"Right now I am also well-practised at recognising the good things in my life, the things to be grateful for."
Deciding to have another child is always a difficult decision. Sufferers of post-natal depression have an added layer of questions to work through in their decision, sometimes to which the answer can never really be given. This is one survivor's story.
It's when you start to feel on top of things that you decide you're up to throwing something else impossible into the mix. For me, the question comes up every six months or so. I wrestle with it in my own intense way and come to a decision, and get on with my life. But like clockwork, it returns when I'm feeling capable.
I thought we were One And Done. Am I done?
My memories of early motherhood are not nice.
The broken sleep. Haemorrhoids. Blocked ducts. Breastfeeding in yoga-like positions to clear the blockages. Weird bodily fluids. The crying, oh god the crying.
Wondering if I would ever love my baby. Wondering if that feeling was normal, or I was just so very tired. Wondering why everyone seemed so overjoyed with this creature that fed on my soul. And yet being terrified that everything would kill him or hurt him, and that only I could prevent it. I had post natal depression and anxiety and that first year was the worst thing I have ever been through.
None of these things is my son's fault. I was suffering from mental illness. I refused all outside help, not wanting to appear weak, and as a result made things harder for myself. By the time things got really bad I had given everyone the impression I was fine. I wasn't. I hated motherhood. But because I have woven these events and my feelings together as one event, my idea of caring for an infant is inevitably tainted.
I have some gorgeous photos of my baby in that year which have been hard for me to look at. At the time I was snapping the photos, I knew he was being a cute little thing which is why my logical mind told me to record the moment: you'll want to remember this. But on the inside I felt cold. It could have been any baby sitting in front of me, kicking his legs like a chubby frog.
A year later I looked at the same photos and felt guilt. I could see the cuteness, the development from one photo to the next, and the adoration in his eyes. And I remembered my numbness. How could I feel that way towards someone who loved me so much? An innocent baby?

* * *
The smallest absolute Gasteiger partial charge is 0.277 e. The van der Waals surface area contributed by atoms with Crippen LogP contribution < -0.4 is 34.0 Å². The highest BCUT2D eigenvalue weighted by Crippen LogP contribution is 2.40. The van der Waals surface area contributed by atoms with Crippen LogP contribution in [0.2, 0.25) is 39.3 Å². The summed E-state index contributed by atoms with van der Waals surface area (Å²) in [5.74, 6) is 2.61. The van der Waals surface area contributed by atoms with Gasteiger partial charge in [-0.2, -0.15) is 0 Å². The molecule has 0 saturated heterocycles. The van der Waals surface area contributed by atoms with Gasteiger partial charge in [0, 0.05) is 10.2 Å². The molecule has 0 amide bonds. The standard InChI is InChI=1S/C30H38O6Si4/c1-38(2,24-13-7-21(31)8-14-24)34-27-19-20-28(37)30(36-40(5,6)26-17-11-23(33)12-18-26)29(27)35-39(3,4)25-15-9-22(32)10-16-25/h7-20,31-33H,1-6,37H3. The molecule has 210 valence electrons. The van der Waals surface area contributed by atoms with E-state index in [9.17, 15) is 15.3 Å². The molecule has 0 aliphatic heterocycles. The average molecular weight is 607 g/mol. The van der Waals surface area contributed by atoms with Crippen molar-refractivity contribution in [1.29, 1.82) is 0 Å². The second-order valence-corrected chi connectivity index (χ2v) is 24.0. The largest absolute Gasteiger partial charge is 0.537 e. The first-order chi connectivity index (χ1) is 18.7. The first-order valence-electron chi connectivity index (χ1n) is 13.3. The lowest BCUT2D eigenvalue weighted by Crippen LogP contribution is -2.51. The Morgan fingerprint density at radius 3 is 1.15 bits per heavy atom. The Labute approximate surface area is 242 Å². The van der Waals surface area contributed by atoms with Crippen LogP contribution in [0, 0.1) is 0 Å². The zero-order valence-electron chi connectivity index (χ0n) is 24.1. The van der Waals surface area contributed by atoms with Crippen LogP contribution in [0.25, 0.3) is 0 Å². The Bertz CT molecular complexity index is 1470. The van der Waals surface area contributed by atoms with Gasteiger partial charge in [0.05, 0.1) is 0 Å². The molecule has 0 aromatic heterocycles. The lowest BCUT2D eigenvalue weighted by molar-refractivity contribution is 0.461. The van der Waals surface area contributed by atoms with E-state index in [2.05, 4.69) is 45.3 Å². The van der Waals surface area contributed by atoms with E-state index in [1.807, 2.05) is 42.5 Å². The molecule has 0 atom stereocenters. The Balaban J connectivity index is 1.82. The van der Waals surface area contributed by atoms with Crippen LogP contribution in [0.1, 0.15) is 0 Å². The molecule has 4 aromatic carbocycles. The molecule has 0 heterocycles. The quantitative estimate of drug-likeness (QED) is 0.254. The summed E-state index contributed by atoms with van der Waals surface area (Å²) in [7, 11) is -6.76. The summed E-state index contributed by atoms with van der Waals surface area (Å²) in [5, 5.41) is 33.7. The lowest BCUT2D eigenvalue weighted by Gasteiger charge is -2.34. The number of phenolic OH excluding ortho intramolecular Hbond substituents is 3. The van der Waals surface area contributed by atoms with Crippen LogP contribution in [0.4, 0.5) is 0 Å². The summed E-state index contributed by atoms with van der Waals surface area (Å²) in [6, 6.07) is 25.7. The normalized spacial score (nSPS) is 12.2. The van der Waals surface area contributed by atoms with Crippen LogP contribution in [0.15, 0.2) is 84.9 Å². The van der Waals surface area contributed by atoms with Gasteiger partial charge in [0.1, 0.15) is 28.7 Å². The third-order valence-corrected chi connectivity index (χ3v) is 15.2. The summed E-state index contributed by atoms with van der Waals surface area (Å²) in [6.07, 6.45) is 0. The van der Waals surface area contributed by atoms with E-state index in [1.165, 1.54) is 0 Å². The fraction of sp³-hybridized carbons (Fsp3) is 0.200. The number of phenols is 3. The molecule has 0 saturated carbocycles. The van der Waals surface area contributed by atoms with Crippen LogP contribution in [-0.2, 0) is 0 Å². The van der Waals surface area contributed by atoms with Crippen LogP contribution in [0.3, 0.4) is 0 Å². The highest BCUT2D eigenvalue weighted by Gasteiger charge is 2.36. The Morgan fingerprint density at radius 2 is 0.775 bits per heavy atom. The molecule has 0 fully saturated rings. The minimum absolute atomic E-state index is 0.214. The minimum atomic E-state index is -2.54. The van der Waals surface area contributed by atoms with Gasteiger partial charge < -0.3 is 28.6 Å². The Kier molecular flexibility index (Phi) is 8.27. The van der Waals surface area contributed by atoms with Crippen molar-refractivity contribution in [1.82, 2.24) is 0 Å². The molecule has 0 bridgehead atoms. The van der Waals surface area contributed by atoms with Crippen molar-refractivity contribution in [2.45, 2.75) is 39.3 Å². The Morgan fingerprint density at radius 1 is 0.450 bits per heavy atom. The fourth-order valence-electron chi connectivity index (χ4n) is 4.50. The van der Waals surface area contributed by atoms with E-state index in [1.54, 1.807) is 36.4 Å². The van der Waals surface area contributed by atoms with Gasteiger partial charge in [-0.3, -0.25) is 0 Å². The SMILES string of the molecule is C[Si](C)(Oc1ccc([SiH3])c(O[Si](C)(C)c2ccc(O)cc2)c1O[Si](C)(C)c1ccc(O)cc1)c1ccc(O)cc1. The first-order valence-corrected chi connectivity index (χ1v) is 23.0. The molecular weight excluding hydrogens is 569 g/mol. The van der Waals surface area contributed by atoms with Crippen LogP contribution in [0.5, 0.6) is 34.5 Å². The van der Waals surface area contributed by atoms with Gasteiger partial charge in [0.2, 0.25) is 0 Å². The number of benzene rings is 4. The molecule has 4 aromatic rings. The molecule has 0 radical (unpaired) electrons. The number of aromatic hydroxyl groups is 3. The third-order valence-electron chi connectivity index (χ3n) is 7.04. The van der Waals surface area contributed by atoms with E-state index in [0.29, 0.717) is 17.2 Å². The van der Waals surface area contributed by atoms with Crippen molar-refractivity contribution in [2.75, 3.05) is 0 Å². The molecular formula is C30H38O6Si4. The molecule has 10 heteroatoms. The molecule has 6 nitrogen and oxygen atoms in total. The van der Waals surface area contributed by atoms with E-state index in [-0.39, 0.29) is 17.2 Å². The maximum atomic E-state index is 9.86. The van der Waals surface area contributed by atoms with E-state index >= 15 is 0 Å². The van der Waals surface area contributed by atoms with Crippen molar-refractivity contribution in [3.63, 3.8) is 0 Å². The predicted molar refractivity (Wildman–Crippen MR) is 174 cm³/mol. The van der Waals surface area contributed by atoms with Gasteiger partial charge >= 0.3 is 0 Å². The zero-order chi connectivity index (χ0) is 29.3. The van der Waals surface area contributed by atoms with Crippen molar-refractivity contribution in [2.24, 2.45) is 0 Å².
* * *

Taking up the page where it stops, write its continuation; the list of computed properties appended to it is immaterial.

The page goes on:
I was still suffering though. I had moved my focus from my son to myself. I was usually angry, utterly exhausted and generally critical of myself. I was not being the mother I wanted to be. Or the wife, daughter, friend or human being.
Now at three years old, my son is a delight. He's cute, fun to be around and can (somewhat) entertain himself. He makes friends easily and is learning things like a sponge. We are not quite there on the toilet training just yet, but he totally has the counting thing down pat. And thankfully the year-one photos actually bring me great joy. I am so glad I took them. The enormous love I feel for him now, I can transmit back to that moment in time when gave me a toothless grin (as Oprah as that sounds).
Life as a parent has become easier too. I've found my feet, lowered my expectations and am slowly learning how to manage life with depression and anxiety. I am not 'cured'; I still have my rough patches. I definitely think I'm a terribly mother some days and wonder why I am doing this. Some days I just scrape through and brainstorm ways to make life easier for myself.
But right now I am also well-practised at recognising the good things in my life, the things to be grateful for. And it makes me want to capitalise on the good. Which begs the question: should I reconsider my one-and-done stance?
The hints and questions from family and friends have started about a sibling but I am not bothered by what others think. My husband and I do however want to give our son the very best life we can. That doesn't mean toys or expensive education but the chance at a happy life. We understand that a sibling is not a guaranteed friend, neither in childhood nor adult life. And that for all the fun times to be had, there are just as many (if not more) arguments, bust-ups and disappointments – not to mention sacrifices.
I have heard the advice many times on deciding to have another child: take your worst day as a parent -the day with tantrums and potty accidents and damaged furniture – and ask yourself if you would still want another kid on this day.
The thought of guiding another person through this life fills me with dare I say it, excitement. On the other hand, I wonder if two children would get the same level of quality out of their already-fragile mother that an only child would? Or would I turn back into that angry, miserable, scared, broken person I was not so long ago?
When I think about having another baby, the physical work makes me nervous. Pregnancy, birth, breastfeeding, sleep deprivation. But the thought that absolutely terrifies me is this: I don't want to become that person again.